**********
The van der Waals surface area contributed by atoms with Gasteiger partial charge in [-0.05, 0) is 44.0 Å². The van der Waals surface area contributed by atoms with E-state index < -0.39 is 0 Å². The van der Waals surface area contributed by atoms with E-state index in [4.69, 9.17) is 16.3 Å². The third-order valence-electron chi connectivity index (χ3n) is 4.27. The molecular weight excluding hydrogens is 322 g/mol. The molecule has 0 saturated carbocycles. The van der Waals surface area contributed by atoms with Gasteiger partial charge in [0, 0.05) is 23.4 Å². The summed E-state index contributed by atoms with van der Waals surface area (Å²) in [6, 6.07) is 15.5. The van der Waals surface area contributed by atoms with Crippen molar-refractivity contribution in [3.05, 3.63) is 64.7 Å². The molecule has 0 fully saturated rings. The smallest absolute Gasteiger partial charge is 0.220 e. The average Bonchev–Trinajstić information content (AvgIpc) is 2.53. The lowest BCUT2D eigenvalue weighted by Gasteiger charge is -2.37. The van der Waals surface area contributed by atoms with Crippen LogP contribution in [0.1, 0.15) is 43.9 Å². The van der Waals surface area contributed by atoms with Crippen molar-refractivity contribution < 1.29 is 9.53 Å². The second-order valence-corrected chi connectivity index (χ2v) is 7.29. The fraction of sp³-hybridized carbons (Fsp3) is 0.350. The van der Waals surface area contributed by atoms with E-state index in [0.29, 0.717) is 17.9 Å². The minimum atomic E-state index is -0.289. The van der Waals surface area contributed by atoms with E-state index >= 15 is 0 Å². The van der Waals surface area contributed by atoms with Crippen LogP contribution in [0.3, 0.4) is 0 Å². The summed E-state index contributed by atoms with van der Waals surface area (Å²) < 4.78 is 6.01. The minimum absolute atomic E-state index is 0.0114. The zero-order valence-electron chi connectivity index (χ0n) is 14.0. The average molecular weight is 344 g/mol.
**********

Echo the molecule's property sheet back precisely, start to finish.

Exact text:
The van der Waals surface area contributed by atoms with Gasteiger partial charge in [-0.05, 0) is 44.0 Å². The van der Waals surface area contributed by atoms with E-state index < -0.39 is 0 Å². The van der Waals surface area contributed by atoms with E-state index in [4.69, 9.17) is 16.3 Å². The third-order valence-electron chi connectivity index (χ3n) is 4.27. The molecular weight excluding hydrogens is 322 g/mol. The molecule has 0 saturated carbocycles. The van der Waals surface area contributed by atoms with Gasteiger partial charge in [0, 0.05) is 23.4 Å². The summed E-state index contributed by atoms with van der Waals surface area (Å²) in [6, 6.07) is 15.5. The van der Waals surface area contributed by atoms with Crippen molar-refractivity contribution in [3.05, 3.63) is 64.7 Å². The molecule has 0 fully saturated rings. The smallest absolute Gasteiger partial charge is 0.220 e. The average Bonchev–Trinajstić information content (AvgIpc) is 2.53. The lowest BCUT2D eigenvalue weighted by Gasteiger charge is -2.37. The van der Waals surface area contributed by atoms with Crippen LogP contribution in [0.1, 0.15) is 43.9 Å². The van der Waals surface area contributed by atoms with Crippen molar-refractivity contribution < 1.29 is 9.53 Å². The second-order valence-corrected chi connectivity index (χ2v) is 7.29. The fraction of sp³-hybridized carbons (Fsp3) is 0.350. The van der Waals surface area contributed by atoms with E-state index in [0.29, 0.717) is 17.9 Å². The minimum atomic E-state index is -0.289. The van der Waals surface area contributed by atoms with E-state index >= 15 is 0 Å². The van der Waals surface area contributed by atoms with Crippen LogP contribution in [0.3, 0.4) is 0 Å². The summed E-state index contributed by atoms with van der Waals surface area (Å²) < 4.78 is 6.01. The minimum absolute atomic E-state index is 0.0114. The zero-order valence-electron chi connectivity index (χ0n) is 14.0. The average molecular weight is 344 g/mol.